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In 1968, rock music was at its peak popularity. The Beatles were on a creative high, following a busy 1967 during which they released “Magical Mystery Tour” and “Sgt. Pepper’s Lonely Hearts Club Band” in their longest album, “The White Album.” The Rolling Stones would release some of their best-known songs, including “Sympathy for the Devil,” in 1968, and Jimmy Page, Robert Plant, John Paul Jones, and John Bonham formed Led Zeppelin at the end of the year. No instrument characterized the rock movement of the 1960s more than the guitar did, and while all three of those groups and others made prominent use of the guitar, no musician is, even in the present day, as closely linked to the electric guitar as Jimi Hendrix is. 50 years ago, Hendrix, with the rest of the Jimi Hendrix Experience (bassist Noel Redding and drummer Mitch Mitchell), released his only chart-topping album, “Electric Ladyland,” an hour and 15 minute-long work that presented a definition of rock music that in equal parts drew upon rock’s young history and dove into new, experimental realms.
Unlike many other albums of its time, “Electric Ladyland” often tries to establish its meaning through instrumentals, instead of leaning solely on the lyrics to do so. The album begins in disarray with “And the Gods Made Love,” a track that consists of an assortment of non-musical noises under pitched-down speech. Hendrix himself said in an interview that, “We knew this was the track that most people will jump on to criticize, so I put it first to get it over with.” Jokes aside, the opener establishes a sense of paranoia and anxiety in the album, a theme that Hendrix revisits. Similarly, “Crosstown Traffic,” the third track of the album, uses the synchronization of Hendrix’s guitar licks with drummer Mitch Mitchell’s quick fills to embody a woman that Hendrix is enamored with.
This is not to say that “Electric Ladyland” does not have several moments of lyrical depth. In the album’s second track, “Have You Ever Been (To Electric Ladyland),” Hendrix plays off of the album’s pre-established paranoia with a song that seems an alternative to the disorder present in its predecessor. The lyrics (“I want to show you”) offer a journey reminiscent of The Beatles’ “Magical Mystery Tour,” but while the “Magical Mystery Tour” took listeners on a psychedelic trip, “Electric Ladyland” is an escape from the messiness of the current time. “Voodoo Chile” picks up where “Crosstown Traffic” left off in terms of displaying the tight connection between Hendrix’s and Mitchell’s instrumentation. Yet through its psychedelic, almost magical lyrics, the song reverts to the idea of “Electric Ladyland” representing an escape to its listeners. Later on the album, “1983…(A Merman I Should Turn to Be)” uses similar magical imagery.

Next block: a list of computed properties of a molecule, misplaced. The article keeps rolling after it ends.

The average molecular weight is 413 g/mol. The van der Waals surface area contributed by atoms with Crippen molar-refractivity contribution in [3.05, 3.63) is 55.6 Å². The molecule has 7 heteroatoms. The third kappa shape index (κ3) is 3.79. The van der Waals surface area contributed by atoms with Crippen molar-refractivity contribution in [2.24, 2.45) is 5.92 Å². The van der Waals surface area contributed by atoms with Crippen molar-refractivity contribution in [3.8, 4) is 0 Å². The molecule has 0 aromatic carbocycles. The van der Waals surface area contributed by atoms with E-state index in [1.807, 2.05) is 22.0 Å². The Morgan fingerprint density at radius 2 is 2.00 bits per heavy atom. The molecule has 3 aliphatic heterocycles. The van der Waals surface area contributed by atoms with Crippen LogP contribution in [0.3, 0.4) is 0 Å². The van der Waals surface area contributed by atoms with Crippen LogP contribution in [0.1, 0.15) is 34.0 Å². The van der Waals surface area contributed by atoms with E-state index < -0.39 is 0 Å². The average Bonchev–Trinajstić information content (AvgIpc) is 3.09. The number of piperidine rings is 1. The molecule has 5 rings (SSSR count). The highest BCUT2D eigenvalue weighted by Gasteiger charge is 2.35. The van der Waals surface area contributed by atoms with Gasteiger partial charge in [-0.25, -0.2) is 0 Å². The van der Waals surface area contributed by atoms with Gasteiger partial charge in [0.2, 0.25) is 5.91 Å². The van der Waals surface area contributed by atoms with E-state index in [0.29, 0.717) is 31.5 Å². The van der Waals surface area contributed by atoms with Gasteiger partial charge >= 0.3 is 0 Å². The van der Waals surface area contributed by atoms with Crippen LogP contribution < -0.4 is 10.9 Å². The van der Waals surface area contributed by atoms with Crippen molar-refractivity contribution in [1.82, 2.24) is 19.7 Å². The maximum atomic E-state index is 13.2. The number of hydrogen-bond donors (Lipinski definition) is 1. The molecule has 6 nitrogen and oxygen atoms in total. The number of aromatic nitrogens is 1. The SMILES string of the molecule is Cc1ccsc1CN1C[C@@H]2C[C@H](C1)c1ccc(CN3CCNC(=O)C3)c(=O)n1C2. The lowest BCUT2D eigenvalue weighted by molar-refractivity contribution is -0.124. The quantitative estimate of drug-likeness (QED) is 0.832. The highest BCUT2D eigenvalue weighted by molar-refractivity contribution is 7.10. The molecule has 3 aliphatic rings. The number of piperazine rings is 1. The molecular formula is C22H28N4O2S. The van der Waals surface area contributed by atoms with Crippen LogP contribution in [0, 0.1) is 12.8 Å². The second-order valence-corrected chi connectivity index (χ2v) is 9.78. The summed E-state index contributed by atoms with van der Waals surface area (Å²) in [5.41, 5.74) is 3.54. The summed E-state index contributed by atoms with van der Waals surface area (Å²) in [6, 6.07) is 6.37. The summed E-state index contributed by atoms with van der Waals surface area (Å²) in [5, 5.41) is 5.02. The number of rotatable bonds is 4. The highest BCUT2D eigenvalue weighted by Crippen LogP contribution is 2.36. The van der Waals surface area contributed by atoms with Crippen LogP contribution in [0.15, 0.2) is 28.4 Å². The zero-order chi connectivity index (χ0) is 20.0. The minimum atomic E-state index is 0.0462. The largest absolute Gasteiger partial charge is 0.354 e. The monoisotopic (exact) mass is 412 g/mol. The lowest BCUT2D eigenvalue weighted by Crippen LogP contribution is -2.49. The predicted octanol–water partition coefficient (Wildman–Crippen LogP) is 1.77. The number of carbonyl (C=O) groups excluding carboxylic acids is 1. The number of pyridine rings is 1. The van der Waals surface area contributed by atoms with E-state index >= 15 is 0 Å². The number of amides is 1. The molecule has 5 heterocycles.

Still, “Electric Ladyland” does not contain a broad lyrical theme that pervades in every track on the album. Moreover, while some of the songs contain anti-Vietnam war messages (“It’s really such a mess… / Every inch of earth is a fighting nest,” he sings in “1983…(A Merman I Should Turn to Be)”), many others don’t contain a clear message. One could interpret the lack of lyrical gravity as detrimental to the album. Granted, it is the album’s main fault, but Hendrix’s delivery of these lines also allows for one of the album’s biggest strengths: its use of the voice as a musical instrument.
In several songs on “Electric Ladyland,” including “Gypsy Eyes” and “Burning of the Midnight Lamp,” the music production finds Hendrix’s vocals layered with or beneath other instruments. In “Gypsy Eyes” specifically, the vocal melody’s imitation of the guitar melody in the hook drives home the notion that, on this album, the voice isn’t the central focus. This is an especially novel idea in contemporary popular music, in which the voice garners most of the focus in songs. In “Electric Ladyland,” the lack of emphasis on the voice gives Hendrix’s guitar the opportunity to shine, and does so impressively. Nearly every song on “Ladyland” has a guitar solo in which Hendrix demonstrates his own virtuosity. Beyond Hendrix’s technical capability, the guitar plays a particularly interesting role in the album when it “sings.” On the aforementioned “Crosstown Traffic,” Hendrix pairs his guitar with a kazoo in order to create the effect of the guitar having a voice-like quality. On multiple other songs, Hendrix similarly uses effects to give his guitar vocal qualities. This element of the instrumentation characterizes the album and the experimentalism of its project: On “Electric Ladyland,” the guitar plays the role that the voice typically does in popular music.
Although its lyrics may lack in depth at times, through its experimentation in reimagining the roles of the voice and the guitar, “Electric Ladyland” is an artistic feat of great magnitude. That excludes the album’s most famous and strongest track, Hendrix’s cover of the Bob Dylan-penned “All Along the Watchtower.” The song implements the technical virtuosity and experimental instrumentation that shines in the rest of the album with clever lyrics displayed through Hendrix’s conversational singing. The track, while not written by Hendrix, exemplifies the strengths of “Electric Ladyland.”
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